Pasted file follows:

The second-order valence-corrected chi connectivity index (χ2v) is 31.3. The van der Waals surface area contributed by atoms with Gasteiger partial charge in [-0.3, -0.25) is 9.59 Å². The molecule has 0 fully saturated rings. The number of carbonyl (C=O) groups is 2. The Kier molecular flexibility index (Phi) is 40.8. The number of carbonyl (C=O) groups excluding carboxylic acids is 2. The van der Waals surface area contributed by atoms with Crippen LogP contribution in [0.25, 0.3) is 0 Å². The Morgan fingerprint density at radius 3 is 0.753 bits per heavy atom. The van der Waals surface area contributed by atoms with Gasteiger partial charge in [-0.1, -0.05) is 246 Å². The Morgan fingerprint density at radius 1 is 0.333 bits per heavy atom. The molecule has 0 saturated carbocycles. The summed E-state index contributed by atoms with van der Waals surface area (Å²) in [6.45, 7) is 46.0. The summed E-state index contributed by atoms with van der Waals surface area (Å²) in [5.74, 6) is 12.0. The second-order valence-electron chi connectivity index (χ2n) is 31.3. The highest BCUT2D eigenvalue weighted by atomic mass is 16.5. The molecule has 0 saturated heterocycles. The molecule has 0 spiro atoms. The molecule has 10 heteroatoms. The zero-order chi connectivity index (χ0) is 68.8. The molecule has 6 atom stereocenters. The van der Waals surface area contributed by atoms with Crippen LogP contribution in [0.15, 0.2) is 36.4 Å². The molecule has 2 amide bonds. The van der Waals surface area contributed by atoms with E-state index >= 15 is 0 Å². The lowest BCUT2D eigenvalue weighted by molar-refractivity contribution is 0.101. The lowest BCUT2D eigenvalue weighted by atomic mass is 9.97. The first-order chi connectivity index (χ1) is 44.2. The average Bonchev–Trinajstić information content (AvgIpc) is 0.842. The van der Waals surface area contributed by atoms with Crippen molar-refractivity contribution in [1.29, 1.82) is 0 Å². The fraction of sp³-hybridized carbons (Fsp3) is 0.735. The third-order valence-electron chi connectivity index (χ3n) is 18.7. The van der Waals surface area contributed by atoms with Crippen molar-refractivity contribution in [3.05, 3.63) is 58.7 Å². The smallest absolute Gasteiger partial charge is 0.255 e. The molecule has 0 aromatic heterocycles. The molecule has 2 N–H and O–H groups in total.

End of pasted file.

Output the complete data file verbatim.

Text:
The second-order valence-corrected chi connectivity index (χ2v) is 31.3. The van der Waals surface area contributed by atoms with Gasteiger partial charge in [-0.3, -0.25) is 9.59 Å². The molecule has 0 fully saturated rings. The number of carbonyl (C=O) groups is 2. The Kier molecular flexibility index (Phi) is 40.8. The number of carbonyl (C=O) groups excluding carboxylic acids is 2. The van der Waals surface area contributed by atoms with Crippen LogP contribution in [0.25, 0.3) is 0 Å². The Morgan fingerprint density at radius 3 is 0.753 bits per heavy atom. The van der Waals surface area contributed by atoms with Gasteiger partial charge in [-0.1, -0.05) is 246 Å². The Morgan fingerprint density at radius 1 is 0.333 bits per heavy atom. The molecule has 0 saturated carbocycles. The summed E-state index contributed by atoms with van der Waals surface area (Å²) in [6.45, 7) is 46.0. The summed E-state index contributed by atoms with van der Waals surface area (Å²) in [5.74, 6) is 12.0. The second-order valence-electron chi connectivity index (χ2n) is 31.3. The highest BCUT2D eigenvalue weighted by atomic mass is 16.5. The molecule has 0 saturated heterocycles. The molecule has 0 spiro atoms. The molecule has 10 heteroatoms. The zero-order chi connectivity index (χ0) is 68.8. The molecule has 6 atom stereocenters. The van der Waals surface area contributed by atoms with Crippen LogP contribution in [0.15, 0.2) is 36.4 Å². The molecule has 2 amide bonds. The van der Waals surface area contributed by atoms with E-state index >= 15 is 0 Å². The lowest BCUT2D eigenvalue weighted by molar-refractivity contribution is 0.101. The lowest BCUT2D eigenvalue weighted by atomic mass is 9.97. The first-order chi connectivity index (χ1) is 44.2. The average Bonchev–Trinajstić information content (AvgIpc) is 0.842. The van der Waals surface area contributed by atoms with Crippen molar-refractivity contribution in [1.29, 1.82) is 0 Å². The fraction of sp³-hybridized carbons (Fsp3) is 0.735. The third-order valence-electron chi connectivity index (χ3n) is 18.7. The van der Waals surface area contributed by atoms with Crippen molar-refractivity contribution in [3.05, 3.63) is 58.7 Å². The smallest absolute Gasteiger partial charge is 0.255 e. The molecule has 0 aromatic heterocycles. The molecule has 2 N–H and O–H groups in total.